As is somewhat normal, one night Jen was talking about one of her favorite Brit bands, the Manic Street Preachers, telling me tales of when she saw them long ago and how awesome they are…well, awesome in Britain but not really known here. The Manics were releasing a new album and I mentioned she should see if they’re touring the States. Lucky enough for us, they were and we were going…to Detroit.
The Road to Detroit
Now keep in mind the Manics were also playing in Chicago, which is a city we both love, close, and also where we saw New Order several years ago. But no, we’re heading to Detroit. The rep Detroit gets is known far and wide thanks to movies and real life suck. I talked to some friends that had lived in Detroit, looking for pointers to survive. Their stories of the “war zone” that is Detroit didn’t really surprise us, but got to us to travel light and even blend – I wore my Red Wings jersey.
After the four hour road trip we discovered that Detroit was indeed a hole, but it was far from the described war zone. But keep in mind we were in downtown Detroit at the Majestic Theatre, which was only a mile or two from the arenas where the Tigers and Lions play. If Detroit has a “good” part of town, this was it. But it was empty. Shy of the couple hundreds going to the baseball game, the streets were barren. It was kind of sad thinking how great and mighty Detroit once was and how completely empty it is now. So we drastically overestimated the fear that Detroit offered…but that’s not to say we’d want to spend a weekend their or anything.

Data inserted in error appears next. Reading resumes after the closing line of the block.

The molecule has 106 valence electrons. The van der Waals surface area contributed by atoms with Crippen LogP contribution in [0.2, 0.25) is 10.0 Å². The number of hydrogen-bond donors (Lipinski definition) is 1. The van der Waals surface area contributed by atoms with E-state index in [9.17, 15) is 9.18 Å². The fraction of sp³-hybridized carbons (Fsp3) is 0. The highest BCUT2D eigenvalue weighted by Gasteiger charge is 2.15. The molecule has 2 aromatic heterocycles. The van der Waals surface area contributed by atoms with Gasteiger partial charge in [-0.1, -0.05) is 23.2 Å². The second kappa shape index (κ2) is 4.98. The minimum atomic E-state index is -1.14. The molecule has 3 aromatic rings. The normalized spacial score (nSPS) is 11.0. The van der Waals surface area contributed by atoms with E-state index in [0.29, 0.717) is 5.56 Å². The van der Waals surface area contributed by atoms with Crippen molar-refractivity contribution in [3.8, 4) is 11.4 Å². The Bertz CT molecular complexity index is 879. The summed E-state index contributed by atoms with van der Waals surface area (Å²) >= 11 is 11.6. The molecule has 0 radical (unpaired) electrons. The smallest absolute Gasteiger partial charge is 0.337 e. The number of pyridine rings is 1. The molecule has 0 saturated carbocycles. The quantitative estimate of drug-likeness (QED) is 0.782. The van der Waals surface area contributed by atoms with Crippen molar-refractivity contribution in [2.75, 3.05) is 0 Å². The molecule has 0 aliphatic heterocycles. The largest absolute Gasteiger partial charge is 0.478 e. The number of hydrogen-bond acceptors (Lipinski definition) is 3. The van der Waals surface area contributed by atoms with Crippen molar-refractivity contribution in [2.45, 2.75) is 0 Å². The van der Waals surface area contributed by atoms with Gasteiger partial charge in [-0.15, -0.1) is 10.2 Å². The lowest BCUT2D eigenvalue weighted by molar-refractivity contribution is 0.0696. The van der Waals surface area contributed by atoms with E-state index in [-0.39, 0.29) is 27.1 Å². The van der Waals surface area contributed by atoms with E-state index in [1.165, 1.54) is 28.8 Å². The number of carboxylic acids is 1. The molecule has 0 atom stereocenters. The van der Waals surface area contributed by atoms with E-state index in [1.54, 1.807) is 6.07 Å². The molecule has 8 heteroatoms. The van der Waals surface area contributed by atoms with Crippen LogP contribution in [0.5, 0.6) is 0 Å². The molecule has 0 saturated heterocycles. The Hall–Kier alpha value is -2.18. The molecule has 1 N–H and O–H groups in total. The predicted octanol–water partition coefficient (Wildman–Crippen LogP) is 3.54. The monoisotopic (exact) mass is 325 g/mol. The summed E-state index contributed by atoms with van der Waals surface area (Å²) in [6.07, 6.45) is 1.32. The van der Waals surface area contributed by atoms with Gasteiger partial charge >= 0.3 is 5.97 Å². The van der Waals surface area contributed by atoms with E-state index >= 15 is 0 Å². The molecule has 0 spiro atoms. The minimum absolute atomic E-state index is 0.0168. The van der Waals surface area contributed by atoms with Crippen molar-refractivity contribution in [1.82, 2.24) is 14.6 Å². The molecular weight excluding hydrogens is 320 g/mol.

Is this the right line?
We parked in the hospital parking garage and only had to walk a block to the theatre where there was a small…and I mean small…line waiting to get in. There were maybe 30 people in line, shivering on the sidewalks of Detroit. These were the people that actually knew who the Manic Street Preachers were and just how big they are in Britain. Jen had told me this countless time but it was confirmed by friendly British chap that came up behind us and asked, “is this the line for Manics?”
We told him it was and he was baffled by how few people there were. He went on to tell us the last time he saw them it was with 125,000 people in an arena in the UK. But here in the US they didn’t get any fanfare or media coverage. No stadiums or arenas, just a past-its-prime theatre that was falling apart. The only hint that the Manics were playing was a piece of paper scotch taped to the front door that read “Manic Street Preachers – Cover $15” in size 24 font.
I found it fascinating that I was going to see a band that has a shit ton of money and fills stadiums over seas but here they are, to most people, just “another local band” until you hear them say, “we’re the Manic Street Preachers and we’re from South Wales,” at which point the people that don’t know them probably go, “well geez, that’s a long way to travel for a no-name band.”
And speaking of no-name bands, the opening band was just bad. So bad that I will only give their name so you can avoid them. Bear hands.
Hitting the Stage
After the yawn and pain that was the opening band, the Manics hit the stage in front of what couldn’t have been more than 200 people that didn’t even come close to filling the cavernous venue that is the Majestic. I’d say that 75% of the people there knew who they were while the rest were just there to hear some music and drink some beer – just another Friday night to them. Being the crowd was small and we got there early, we stood in the third row.
I’m not a Manics fanatic like Jen, but I enjoy a lot of their songs. They’re good straight up rock-n-roll. It’s unfortunate that they’re not more popular here in the States because they have some good tunes. As I’ve been told, out of the 10 or more albums they have to their credit, only one song managed to even chart here in the US.